Hi vacuum normally implies very little air remaining as in sucking out a refrigeration system. Not at all necessary in this case.
You will need a hi capacity pump if you have a lot of leaks and or a lot of gunk coming out. I would try a standard air compressor with outlet open and inlet connected to the job.
Have I got it wrong? olewill

I tried that with a my compressor and it started sucking oil through the rings.An oilless compressor might work though.I once treated a boat with a makeshift heating and vacuum arrangement.I used a small vacuum pump of only 100w.For heating I used a plastic flexible heating thing ,a bit like a cable,that has a heating coil inside.It was sewn to a fabric base.That was taped to the hull and on top went a layer of vinil to which the hose from the pump was attached .I let it running for 24 hours at a time and when the vacuum pads were removed there was liquid water there.If I do it again I'll use a milking machine instead.That'll allow larger vacuum pads which will reduce the time needed for the whole treatment.
 

SailingEcosse

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I tried that with a my compressor and it started sucking oil through the rings.An oilless compressor might work though.I once treated a boat with a makeshift heating and vacuum arrangement.I used a small vacuum pump of only 100w.For heating I used a plastic flexible heating thing ,a bit like a cable,that has a heating coil inside.It was sewn to a fabric base.That was taped to the hull and on top went a layer of vinil to which the hose from the pump was attached .I let it running for 24 hours at a time and when the vacuum pads were removed there was liquid water there.If I do it again I'll use a milking machine instead.That'll allow larger vacuum pads which will reduce the time needed for the whole treatment.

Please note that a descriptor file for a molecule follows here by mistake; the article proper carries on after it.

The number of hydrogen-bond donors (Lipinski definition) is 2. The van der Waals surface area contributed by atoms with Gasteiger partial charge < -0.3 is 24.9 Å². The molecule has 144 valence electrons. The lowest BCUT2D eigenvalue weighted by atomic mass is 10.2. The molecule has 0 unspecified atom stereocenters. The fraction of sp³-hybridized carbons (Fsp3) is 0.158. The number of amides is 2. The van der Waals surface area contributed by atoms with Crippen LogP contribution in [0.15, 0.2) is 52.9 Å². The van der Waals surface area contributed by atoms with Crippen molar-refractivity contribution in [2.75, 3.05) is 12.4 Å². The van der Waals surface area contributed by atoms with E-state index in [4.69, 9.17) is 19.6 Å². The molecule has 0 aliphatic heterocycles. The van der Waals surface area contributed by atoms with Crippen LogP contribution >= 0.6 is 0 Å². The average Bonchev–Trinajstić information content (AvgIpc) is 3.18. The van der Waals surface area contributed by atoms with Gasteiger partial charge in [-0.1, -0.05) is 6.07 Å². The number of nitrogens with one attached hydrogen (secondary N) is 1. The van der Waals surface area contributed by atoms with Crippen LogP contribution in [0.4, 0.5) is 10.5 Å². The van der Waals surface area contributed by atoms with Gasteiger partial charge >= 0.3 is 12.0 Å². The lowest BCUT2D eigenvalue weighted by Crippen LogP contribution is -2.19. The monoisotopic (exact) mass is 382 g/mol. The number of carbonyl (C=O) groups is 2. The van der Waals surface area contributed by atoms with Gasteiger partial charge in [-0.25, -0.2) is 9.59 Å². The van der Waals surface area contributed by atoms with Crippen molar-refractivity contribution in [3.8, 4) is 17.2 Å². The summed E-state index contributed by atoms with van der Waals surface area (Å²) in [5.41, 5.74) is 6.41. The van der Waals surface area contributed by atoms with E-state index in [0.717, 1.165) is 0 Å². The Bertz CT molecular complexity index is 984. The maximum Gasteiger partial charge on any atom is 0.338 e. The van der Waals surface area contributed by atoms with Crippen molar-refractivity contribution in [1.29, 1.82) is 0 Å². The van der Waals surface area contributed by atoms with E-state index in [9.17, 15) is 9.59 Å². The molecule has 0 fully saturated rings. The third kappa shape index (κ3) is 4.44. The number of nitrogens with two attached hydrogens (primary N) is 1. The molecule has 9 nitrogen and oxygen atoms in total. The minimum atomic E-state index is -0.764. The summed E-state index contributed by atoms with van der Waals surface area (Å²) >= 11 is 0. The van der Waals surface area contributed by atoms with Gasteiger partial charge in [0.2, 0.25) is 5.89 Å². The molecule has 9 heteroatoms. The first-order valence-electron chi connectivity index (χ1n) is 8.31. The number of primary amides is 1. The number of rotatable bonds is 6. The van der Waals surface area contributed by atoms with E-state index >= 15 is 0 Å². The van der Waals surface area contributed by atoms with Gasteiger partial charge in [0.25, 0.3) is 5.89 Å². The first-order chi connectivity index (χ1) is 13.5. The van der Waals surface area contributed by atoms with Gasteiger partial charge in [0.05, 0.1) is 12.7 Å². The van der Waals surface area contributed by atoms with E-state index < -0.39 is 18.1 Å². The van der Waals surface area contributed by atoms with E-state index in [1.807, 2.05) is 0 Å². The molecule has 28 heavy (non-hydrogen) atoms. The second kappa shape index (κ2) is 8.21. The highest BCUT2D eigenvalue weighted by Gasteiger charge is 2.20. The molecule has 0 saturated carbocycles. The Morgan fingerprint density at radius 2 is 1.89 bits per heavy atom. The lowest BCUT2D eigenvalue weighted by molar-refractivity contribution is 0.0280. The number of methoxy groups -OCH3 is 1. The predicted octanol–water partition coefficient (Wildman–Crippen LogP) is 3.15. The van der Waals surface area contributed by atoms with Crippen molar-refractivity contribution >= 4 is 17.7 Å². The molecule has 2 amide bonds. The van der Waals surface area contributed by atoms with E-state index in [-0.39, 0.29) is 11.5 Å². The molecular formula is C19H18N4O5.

Thats good info, thanks, can you say what temp you had your "heating thing" running at though?
I'm thinking underfloor heating mat, but it seems to max out at about 40degrees, so I'm just wondering if this is enough or if it needs something more powerful.
Although I suppose it would depend on the amount of vacuum reached i.e.
  • greater vacuum = lower boiling point = less heat required
  • lower vacuum = higher boiling point = more heat required
Makes sense in my head anyway :D
 

DownWest

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Some figures for my larger pump.
1.5kw motor
1100 lt/min of free air.

About 30boat's problem with the oil passing the rings of a compressor, these are eccentric vane pumps and are lubricated from a reservoir of 10/30 oil that is then collected from the output manifold into a sump.Could be reused.